Finding “My People”

Do you feel like you’ve found “your people?” Once in graduate school, one of my professors took offense to some writer who had bashed Christians, saying, “Hey, those are my people!”

I heard her use this phrase almost two years ago and didn’t think much of it then (Christians gets bashed all the time in graduate school), but it came back to me this past Sunday as I sat in a circle with five other women, all writers, all of whom were sharing fragments of their memoir with the group.

This was my first time meeting with this particular writers’ group—or any writers’ group, for that matter—but soon it became clear to me that the group was about much more than just moving our careers forward. It was about sharing stories we’d been bottling for years, it was about giving one another permission to be real, and it was about being validated for said scary task.

During those two hours, I listened to one woman’s struggle to make sense of the sexual abuse in her family; another’s decision to move forward with her education after years of being squelched by a verbally abusive parent; still another’s first attempt at writing the “good memories” for a wounded daughter; and another’s chronicle of life after leaving her third husband. The piece I brought that day was the (rough) first scene of my memoir: the day I emerged from the mental hospital, numb to joy, resigned to life, yet stripped of all expectation and desire.

Some of the feedback I got: “I can feel your numbness.” “The stripping of humanity that comes from staying in a place like this is clear.” “Your point about emotional pain and invisibility hits home.” “I can identify.”

I liked the last comment best, because it came from every single woman at the table. As, one by one, the women admitted that they, too, had found themselves at this place in life before (either literally or figuratively), I felt a sense of relief washing over me. Although I’d known these women less than two hours, it was a relief that they already knew more about me than so many of my acquaintances. That day I also gained strength to continue with what is sometimes an emotionally difficult project, and validation that my project actually matters. Best of all, by the end of the session, I felt I could finally say, “I’ve found my people.”

Of course, like my graduate professor, I could certainly say the same of my church family. I could also truthfully say it of my family family. But somehow, connecting with people because of shared religious convictions or shared bloodlines isn’t the same as connecting to people emotionally. Because rather than falling by default into a category, this type of writing, and this type of realness, is a choice we make—even a dream we share.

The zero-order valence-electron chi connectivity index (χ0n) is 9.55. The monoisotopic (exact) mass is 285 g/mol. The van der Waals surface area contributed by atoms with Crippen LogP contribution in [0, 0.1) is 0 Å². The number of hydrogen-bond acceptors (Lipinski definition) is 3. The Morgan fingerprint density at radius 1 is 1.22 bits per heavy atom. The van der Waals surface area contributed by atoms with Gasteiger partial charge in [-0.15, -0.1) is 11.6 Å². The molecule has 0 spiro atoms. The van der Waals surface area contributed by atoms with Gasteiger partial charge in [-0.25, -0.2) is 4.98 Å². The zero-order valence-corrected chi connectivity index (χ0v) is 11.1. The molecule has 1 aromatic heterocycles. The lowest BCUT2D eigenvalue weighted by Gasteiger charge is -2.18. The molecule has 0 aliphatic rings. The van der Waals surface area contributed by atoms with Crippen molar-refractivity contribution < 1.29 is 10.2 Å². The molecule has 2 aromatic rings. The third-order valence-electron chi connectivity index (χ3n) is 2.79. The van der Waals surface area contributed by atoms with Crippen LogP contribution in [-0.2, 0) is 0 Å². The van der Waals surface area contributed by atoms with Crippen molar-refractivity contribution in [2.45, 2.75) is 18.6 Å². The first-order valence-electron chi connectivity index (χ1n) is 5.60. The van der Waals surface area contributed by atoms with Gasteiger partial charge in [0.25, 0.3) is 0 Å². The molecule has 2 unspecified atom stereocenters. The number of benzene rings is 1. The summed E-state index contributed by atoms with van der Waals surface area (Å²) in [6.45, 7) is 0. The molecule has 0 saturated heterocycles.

Why did I ever wait to join a writers’ group?

 

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3 thoughts on “Finding “My People”

  1. Kristina May 28, 2013 / 12:14 pm

    Glad to hear you found “your people”! It’s definitely not an easy thing to do – I feel lucky that some of my high school friends have been and still are “my people,” because I’ve found it super hard to find anyone new that I identify with in that way, especially after becoming a mom, and then working from home. One would think that becoming a mom opens you up to a huge new group of people you can identify with, and in a way it does – but it often opens you up to a lot of judgement about things you never thought could be considered controversial. It’s sad, because we all NEED that kind of fellowship. Thank you for reminding me that 1) I am blessed to have friends like this and 2) there are people out there – I just need to stop waiting to get out there and find them 🙂

    • lindseygendke May 28, 2013 / 12:18 pm

      Kristina, yes, it is really a blessing to be able to identify with a group about what is dear to your heart. I’m kind of surprised on your take about the “mommy” group; one pregnancy book I’ve been reading says that becoming a mom is like an initiation into a worldwide group–suddenly you have this shared connection with so many women. But I suppose there are many, many issues that surface once you join this club…and because all moms want to do right by their kids, opposing opinions could seem criminal! Thanks for the thoughtful comment, and yes, take time for “your people!” It’s a rejuvenating thing!

      • Kristina May 28, 2013 / 12:23 pm

        Yes – it is just that: a worldwide group. The catch is – the one thing that ties us all together is the root of the dissension. Your idea of what may be the right thing to do is different than my idea, and not only that… your baby (and EACH baby) may have a different idea as well 🙂 We all just want what’s best, and what’s best looks different for everyone. I was working on a post for my blog along these lines but it’s been in draft state for awhile because my blog so far hasn’t been overly “philosophical” – and I’m not sure I want to get into anything controversial, lol!

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